R-Cocoa? I thought that was Count Fudgula’s district.

    1. Well, there was that unfortunate business with a page…

    2. That was Count Chocula. Florida’s too socially conservative to vote for a count Fudgula…

  4. Whaaat? The democrats were not serious about how they were going to fund socialized medicine? I thought the adults were now in charge. Lol!

    1. Fund? Comrade, socialized medicine is free! And super-high quality! Why would it needed to be funded?

  5. Just another bridge to nowhere.

  6. You almost get the impression that Congress assumes they’ll simply confiscate whatever resources they need, whenever they need it. Why bother planning?

  7. You have to be making a mistake. How can this stuff be unaffordable? The name of the bill has “Affordable” right in the name! It has to be affordable the bill says so.

  8. Nancy said we needed to pass this to find out what’s in it. And now that we passed it and found out what’s in it, it looks like a big bowl of crap soup. This leads me to believe Nancy didn’t know what was in it either.

    The fact that Sebelius would say that the plan “will make it a little easier for employers to provide high-quality health benefits to their retirees as we work to put in place market reforms to lower costs for all” clearly shows how little the folks in charge understand the market itself.

    The market wasn’t the problem. The government getting in the way of the market was the problem, and now they are going to make the initial problem exponentially worse and more expensive.

    The list of reasons the Democrats are going to get trounced in November is growing by the day.

  9. For years doctor you said I couldnt aford you, but I can afford you now cause Obama says so. Gimme! gimme1 gimme! gimme!

    Thelulz

  10. Florida’s too socially conservative to vote for a count Fudgula…

    Racist hicks.

    1. Hey now!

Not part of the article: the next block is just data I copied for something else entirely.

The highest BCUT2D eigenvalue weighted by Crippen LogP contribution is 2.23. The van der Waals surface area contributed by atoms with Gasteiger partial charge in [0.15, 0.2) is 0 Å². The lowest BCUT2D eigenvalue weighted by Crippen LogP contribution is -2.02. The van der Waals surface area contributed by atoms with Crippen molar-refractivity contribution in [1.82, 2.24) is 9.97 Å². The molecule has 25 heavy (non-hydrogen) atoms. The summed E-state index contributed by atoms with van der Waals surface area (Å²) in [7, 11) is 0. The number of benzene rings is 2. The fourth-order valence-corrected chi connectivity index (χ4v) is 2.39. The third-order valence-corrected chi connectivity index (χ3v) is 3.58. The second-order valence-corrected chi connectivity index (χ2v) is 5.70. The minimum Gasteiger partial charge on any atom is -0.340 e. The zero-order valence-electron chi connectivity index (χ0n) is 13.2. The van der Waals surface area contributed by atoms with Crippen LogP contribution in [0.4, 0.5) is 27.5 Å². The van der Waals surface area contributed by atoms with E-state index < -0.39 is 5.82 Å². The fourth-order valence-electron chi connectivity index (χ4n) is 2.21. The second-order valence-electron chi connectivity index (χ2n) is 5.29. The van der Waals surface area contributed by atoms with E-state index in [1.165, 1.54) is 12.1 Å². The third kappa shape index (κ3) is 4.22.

11. Step 1: Crowd out the private insurance market by undercutting their prices and heavily regulating their practices.
    Step 2: Replace private insurance with a patchwork of government programs that are all underfunded.
    Step 3: ?
    Step 4: Perfect free health care for everyone!

  12. “The Early Retiree Reinsurance Program, which is intended to encourage employers to continue to provide health coverage to retirees through a federally funded reinsurance program.”

    Seems like part of this sentence is missing.

    1. Perhaps:

      The Early Retiree Reinsurance Program (ERRP), which is intended to encourage employers to continue to provide health coverage to retirees through a federally funded reinsurance program.

  13. The ERRP program, in the typically inept understanding of the writers of the reform bills, was a comical effort to bribe employers into extending coverage to early retirees that would take pressure off the new “public” programs (Medicaid extension, exchange vouchers, etc.) from one of the highest utilizing segments of the uninsured population – those between 55 and 65 who are no longer eligible for employer benefits. This was a failed effort because the existing cost for the number of early retirees already covered by employer plans dwarfs the potential relief offered by the ERRP. The funding provided, and the relatively minimal conditions to qualify, make the entire program a simple lottery for such existing employer plans. Those who got in their requests and qualification credentials early enough got into the prize drawing. Those funds will vaporize in a short amount of time, and without replenishment, things will simply go back to the way they were. I wonder if it might be worth investigating the “winners” of this lottery to see how many of them turn out to be administration favorites, actually – how much oversight is there to the selection process when more takers than funds are available, really?